A new row over the South China Sea has erupted following Beijing's issue of biometric passports containing a map showing the so-called 'nine-dashed line' that China has used to assert its sovereignty over disputed islands. By printing the passports, and inviting other states to stamp their visas in them, Beijing is attempting to gain recognition for its claims to sovereignty.

A new row over the South China Sea has erupted following Beijing's issue of biometric passports containing a map showing the so-called 'nine-dashed line' that China has used to assert its sovereignty over disputed islands. By printing the passports, and inviting other states to stamp their visas in them, Beijing is attempting to gain recognition for its claims to sovereignty.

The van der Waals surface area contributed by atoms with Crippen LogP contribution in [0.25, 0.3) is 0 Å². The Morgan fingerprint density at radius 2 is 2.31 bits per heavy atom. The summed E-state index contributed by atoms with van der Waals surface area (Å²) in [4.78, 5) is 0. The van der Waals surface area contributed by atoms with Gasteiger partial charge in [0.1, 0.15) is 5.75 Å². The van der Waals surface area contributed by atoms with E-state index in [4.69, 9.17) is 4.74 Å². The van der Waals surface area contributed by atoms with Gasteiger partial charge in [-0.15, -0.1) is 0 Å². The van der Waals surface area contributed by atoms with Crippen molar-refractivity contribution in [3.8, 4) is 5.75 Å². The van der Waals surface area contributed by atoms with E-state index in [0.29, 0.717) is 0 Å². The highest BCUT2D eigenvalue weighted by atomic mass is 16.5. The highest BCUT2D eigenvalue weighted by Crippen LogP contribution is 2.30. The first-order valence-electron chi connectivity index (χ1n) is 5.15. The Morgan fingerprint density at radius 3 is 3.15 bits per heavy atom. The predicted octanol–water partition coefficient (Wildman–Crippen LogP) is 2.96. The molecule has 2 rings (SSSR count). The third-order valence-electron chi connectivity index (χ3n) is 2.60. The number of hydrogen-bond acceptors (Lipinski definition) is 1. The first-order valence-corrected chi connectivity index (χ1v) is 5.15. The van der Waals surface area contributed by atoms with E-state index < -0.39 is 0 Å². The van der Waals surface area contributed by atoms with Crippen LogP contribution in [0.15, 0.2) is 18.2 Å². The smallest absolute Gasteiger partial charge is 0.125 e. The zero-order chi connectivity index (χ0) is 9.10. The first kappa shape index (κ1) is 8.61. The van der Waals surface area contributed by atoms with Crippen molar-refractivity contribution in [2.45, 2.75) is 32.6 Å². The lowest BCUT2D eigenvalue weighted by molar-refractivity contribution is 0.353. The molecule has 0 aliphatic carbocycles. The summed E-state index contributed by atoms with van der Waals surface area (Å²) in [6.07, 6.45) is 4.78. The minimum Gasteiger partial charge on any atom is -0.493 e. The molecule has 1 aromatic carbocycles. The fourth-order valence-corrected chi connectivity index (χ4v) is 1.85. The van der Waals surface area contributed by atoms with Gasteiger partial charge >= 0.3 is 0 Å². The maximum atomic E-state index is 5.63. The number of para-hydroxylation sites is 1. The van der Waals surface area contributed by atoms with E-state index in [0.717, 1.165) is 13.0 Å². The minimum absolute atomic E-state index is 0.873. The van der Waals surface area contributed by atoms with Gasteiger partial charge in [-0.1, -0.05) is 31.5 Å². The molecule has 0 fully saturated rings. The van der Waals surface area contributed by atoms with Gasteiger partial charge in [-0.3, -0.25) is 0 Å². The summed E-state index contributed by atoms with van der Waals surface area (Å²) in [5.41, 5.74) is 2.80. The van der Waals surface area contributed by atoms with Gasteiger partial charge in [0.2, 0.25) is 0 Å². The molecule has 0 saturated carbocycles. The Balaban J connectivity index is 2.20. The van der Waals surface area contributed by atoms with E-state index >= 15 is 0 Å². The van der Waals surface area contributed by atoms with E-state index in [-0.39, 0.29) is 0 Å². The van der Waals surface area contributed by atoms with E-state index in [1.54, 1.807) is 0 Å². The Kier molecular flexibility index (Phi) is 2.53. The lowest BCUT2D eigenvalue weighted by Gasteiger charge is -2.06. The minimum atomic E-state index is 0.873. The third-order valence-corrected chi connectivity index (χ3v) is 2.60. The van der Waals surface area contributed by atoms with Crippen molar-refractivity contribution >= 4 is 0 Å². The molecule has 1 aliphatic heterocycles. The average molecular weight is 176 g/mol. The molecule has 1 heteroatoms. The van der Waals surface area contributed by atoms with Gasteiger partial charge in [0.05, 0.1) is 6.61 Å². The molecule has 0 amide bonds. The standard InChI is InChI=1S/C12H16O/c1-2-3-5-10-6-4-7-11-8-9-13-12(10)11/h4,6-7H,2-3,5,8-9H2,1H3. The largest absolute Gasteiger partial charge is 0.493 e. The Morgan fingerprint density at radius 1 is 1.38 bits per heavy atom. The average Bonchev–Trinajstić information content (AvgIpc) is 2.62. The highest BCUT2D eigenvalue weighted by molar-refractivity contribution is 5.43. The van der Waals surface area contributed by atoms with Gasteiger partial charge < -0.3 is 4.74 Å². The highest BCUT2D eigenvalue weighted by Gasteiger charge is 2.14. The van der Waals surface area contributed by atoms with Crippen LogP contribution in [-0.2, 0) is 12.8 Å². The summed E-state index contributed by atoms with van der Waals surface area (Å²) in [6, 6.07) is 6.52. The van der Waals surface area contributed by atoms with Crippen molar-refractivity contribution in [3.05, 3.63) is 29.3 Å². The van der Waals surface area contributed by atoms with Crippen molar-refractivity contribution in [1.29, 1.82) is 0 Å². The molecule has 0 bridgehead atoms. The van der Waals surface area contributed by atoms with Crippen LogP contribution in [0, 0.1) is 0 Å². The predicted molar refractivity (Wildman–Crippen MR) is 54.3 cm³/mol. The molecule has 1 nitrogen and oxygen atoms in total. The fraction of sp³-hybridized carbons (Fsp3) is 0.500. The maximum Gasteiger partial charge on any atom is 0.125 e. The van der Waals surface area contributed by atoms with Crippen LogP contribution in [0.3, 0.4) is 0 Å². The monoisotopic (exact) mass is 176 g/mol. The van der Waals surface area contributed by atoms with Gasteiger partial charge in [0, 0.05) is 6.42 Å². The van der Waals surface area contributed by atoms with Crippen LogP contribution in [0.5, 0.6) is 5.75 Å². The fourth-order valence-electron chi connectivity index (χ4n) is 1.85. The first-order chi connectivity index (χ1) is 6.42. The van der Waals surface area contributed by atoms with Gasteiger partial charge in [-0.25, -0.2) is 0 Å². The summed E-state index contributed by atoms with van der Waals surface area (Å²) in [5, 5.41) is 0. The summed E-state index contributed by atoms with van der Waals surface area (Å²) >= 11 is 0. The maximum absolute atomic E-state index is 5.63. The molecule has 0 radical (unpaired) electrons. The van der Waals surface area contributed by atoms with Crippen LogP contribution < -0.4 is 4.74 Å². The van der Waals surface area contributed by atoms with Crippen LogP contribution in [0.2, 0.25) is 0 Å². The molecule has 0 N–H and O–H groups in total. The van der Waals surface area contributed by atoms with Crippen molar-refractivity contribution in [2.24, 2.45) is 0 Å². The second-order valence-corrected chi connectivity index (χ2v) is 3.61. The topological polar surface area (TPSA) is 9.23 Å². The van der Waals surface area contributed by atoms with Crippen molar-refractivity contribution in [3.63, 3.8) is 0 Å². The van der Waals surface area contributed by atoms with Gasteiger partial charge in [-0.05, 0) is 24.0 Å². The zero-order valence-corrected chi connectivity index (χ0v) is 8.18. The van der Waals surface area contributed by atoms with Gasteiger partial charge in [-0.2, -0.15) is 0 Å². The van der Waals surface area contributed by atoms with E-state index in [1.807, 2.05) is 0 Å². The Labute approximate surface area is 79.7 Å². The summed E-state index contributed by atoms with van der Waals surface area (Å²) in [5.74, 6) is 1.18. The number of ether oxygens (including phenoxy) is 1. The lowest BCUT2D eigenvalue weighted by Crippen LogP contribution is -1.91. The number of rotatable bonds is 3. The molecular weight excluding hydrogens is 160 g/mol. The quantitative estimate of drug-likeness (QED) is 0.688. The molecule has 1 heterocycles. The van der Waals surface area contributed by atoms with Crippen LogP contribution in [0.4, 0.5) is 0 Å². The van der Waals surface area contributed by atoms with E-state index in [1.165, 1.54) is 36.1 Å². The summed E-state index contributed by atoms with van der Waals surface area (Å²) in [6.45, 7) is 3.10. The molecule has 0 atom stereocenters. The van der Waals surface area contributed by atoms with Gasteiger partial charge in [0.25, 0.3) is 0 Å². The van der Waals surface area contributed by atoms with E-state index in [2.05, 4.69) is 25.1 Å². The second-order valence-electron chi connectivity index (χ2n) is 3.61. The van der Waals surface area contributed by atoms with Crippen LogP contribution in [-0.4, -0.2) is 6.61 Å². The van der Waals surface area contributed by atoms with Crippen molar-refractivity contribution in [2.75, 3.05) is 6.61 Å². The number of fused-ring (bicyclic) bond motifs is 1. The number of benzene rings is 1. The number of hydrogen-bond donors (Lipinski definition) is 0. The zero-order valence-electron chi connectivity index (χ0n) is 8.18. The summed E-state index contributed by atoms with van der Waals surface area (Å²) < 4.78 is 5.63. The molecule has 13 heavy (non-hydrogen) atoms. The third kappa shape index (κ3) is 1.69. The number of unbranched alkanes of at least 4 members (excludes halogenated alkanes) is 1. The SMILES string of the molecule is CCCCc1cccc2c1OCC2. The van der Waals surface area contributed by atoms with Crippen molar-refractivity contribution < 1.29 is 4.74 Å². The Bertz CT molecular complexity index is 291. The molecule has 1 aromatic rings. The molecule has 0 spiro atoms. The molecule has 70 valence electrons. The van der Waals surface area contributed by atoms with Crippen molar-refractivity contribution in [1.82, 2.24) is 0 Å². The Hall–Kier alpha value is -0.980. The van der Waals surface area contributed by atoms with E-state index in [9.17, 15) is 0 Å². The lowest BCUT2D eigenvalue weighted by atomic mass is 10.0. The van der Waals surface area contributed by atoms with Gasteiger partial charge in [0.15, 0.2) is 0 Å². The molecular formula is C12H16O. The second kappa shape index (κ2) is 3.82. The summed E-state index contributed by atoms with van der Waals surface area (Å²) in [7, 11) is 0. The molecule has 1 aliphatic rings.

States in contention with China over territory have not responded kindly. Vietnam and the Philippines have issued separate visa forms rather than stamping the Chinese passports. Since the map also shows Chinese dominion over territories disputed with India, the Indian government has issued visas to Chinese citizens with its own map of the Sino-Indian border embossed on them. Taiwan has also objected to the new passports, which depict it as part of the People's Republic and feature images of Taiwanese scenic spots.

The spat has highlighted China's recent bolstering of its tactic of 'administrative diplomacy' in the complex South China Sea disputes, as it seeks to exert de facto sovereignty. However, recent events have also underlined the continued intransigence of all parties to the dispute, even while work is under way to establish a code of conduct intended to bind them to resolve the dispute peacefully.

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